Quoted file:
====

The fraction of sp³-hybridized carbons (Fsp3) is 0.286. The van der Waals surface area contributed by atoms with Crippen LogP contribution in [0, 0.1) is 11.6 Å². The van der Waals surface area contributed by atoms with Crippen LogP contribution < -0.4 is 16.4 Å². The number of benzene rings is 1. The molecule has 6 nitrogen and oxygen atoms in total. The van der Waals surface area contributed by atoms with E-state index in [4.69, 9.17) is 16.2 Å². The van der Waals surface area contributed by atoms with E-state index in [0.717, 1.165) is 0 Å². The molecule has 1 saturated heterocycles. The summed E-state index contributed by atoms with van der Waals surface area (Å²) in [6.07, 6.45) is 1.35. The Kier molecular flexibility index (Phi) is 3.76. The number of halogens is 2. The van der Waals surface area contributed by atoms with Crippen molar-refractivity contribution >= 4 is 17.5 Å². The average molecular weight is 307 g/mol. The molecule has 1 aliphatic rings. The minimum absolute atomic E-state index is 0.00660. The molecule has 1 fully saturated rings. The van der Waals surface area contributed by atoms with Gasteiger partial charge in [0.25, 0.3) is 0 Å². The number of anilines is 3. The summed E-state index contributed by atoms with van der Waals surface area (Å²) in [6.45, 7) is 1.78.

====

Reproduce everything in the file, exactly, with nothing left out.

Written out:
The fraction of sp³-hybridized carbons (Fsp3) is 0.286. The van der Waals surface area contributed by atoms with Crippen LogP contribution in [0, 0.1) is 11.6 Å². The van der Waals surface area contributed by atoms with Crippen LogP contribution < -0.4 is 16.4 Å². The number of benzene rings is 1. The molecule has 6 nitrogen and oxygen atoms in total. The van der Waals surface area contributed by atoms with E-state index in [4.69, 9.17) is 16.2 Å². The van der Waals surface area contributed by atoms with E-state index in [0.717, 1.165) is 0 Å². The molecule has 1 saturated heterocycles. The summed E-state index contributed by atoms with van der Waals surface area (Å²) in [6.07, 6.45) is 1.35. The Kier molecular flexibility index (Phi) is 3.76. The number of halogens is 2. The van der Waals surface area contributed by atoms with Crippen molar-refractivity contribution >= 4 is 17.5 Å². The average molecular weight is 307 g/mol. The molecule has 1 aliphatic rings. The minimum absolute atomic E-state index is 0.00660. The molecule has 1 fully saturated rings. The van der Waals surface area contributed by atoms with Gasteiger partial charge in [0.25, 0.3) is 0 Å². The number of anilines is 3. The summed E-state index contributed by atoms with van der Waals surface area (Å²) in [6.45, 7) is 1.78.